Steven Womack ?
- An Interview by Robert L. Hall
A native of
Nashville, Tennessee, Womack is a graduate of Western Reserve Academy and
Tulane University, where an unpublished novel of his was the first novel
ever accepted as an undergraduate honors thesis. In addition to writing,
Womack is a professor of screenwriting at the Watkins Film School in
Nashville. He has served on the Board of Directors of the Tennessee
Screenwriting Association, has been a Regional Vice-President of the
Mystery Writers of America and for several years led a fiction writing
workshop at the Tennessee State Prison. He is listed in International
Authors and Writers Who's Who and Contemporary Authors.
he’s won a lot
of awards and nominations for his books.
His Jack Lynch trilogy and Harry James Denton 6-pack of stories are
sure to entertain and please anyone new to his style of writing. His
activities and accolades are listed last here, as space does not permit
and it just plain ‘ticks off’ the rest of us who haven’t won as
many. But never fear: Steven
hasn’t let it go to his head. No
indeed! As a matter of fact,
he will be the first to bemoan the fact that awards do not necessarily
translate into fantastic book sales and mountains of money.
Now, since I can’t
hold back any longer, I’ll just give you the words of Steven Womack.
Only, don’t say that I didn’t warn you about his being
Steven, briefly describe Harry James Denton to our readers. What
I like to think that Harry's an untraditional figure in mystery fiction,
although with the freedoms the genre offers these days, I'm probably
flattering myself. One of the great things about contemporary mystery
fiction is that virtually any type of person can become a protagonist.
In any case, Harry is a highly intelligent ex-investigative reporter who
loses his prestigious, high-paying job and as much out of boredom as
anything else decides to become a private detective and nearly starves in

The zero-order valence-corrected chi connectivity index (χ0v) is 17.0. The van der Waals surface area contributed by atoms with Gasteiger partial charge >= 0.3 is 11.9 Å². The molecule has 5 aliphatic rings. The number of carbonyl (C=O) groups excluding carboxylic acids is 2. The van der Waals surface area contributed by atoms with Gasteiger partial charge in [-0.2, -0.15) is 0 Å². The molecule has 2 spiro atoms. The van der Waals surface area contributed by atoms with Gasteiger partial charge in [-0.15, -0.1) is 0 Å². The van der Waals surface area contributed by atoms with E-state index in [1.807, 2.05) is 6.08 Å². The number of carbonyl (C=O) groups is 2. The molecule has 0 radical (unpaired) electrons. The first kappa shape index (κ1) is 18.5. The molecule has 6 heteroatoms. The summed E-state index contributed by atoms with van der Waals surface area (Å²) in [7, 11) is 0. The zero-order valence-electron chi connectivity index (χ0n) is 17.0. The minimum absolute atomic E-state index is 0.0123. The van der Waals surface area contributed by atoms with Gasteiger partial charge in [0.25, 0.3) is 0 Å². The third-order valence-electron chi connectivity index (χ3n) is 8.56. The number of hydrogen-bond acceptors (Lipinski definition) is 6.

the process. One of Harry's main character traits (or some would say
"flaw") is that he is highly questioning, even disrespectful, of
authority, pretension, and rank. In fact, Harry's a smart ass whose mouth
gets him in a lot of trouble.
All that was set up in the first book, the debut of the series, DEAD
FOLK'S BLUES, back in 1993. That was the book that won the Edgar and got
the series rolling.
What motivates Harry? Curiosity, stubbornness, a dogged unwillingness to
give up a pursuit of the truth, even when it's in his best interests.
What is the Nashville in your books like? Does research play an important
part in the presentation of the city to your audience?
When you think of cities in America that have a distinctive identity,
which ones come to mind? New York City, San Francisco, Boston, New
Orleans, perhaps a very few others, and Nashville. Nashville is always
included on the list. That's why this is such a great place to set
novels; the city comes alive as a character. What's it like? Mostly, it's
not like what you think it is. Everybody thinks this is a hayseed
town full of country music wannabes who just fell off the turnip truck.
Nothing could be further from the truth;
Nashville is a city of old money, Southern aristocracy, health care
entrepreneur millionaires, flamboyant politicians that rival even those of
Louisiana. Country music is about fifth on the list of things that
characterize this city, and I've spent the last six books trying to
And yes, research is vital. I do tons of it.
I read your comment that there are just too many mysteries written
it is hard to rise above the rest. Besides just good writing, what can be
done to enamor the audience to a book today?
Make a common domesticated household pet your protagonist? Use recipes as
plot devices? (smiling) I'm sorry, I'm being a smart ass, like Harry.
Honestly, I don't know the answer to that question, so in the end good
writing is all any writer can do. Find stories that turn you on, then
write them in ways that turn other people on. You can self-promote and
hustle like hell-which I've done-but in the end the only thing a writer
can control is what he or she writes and how hard he or she works at it.
The rest is luck and no one can control that.
You do screenwriting as well. How is that different from writing a
book, and what resource materials did you study to help you.
Taking up screenwriting back in the late eighties was a pivotal step in my
life as a writer. To begin with, screenplays are entirely visual. You're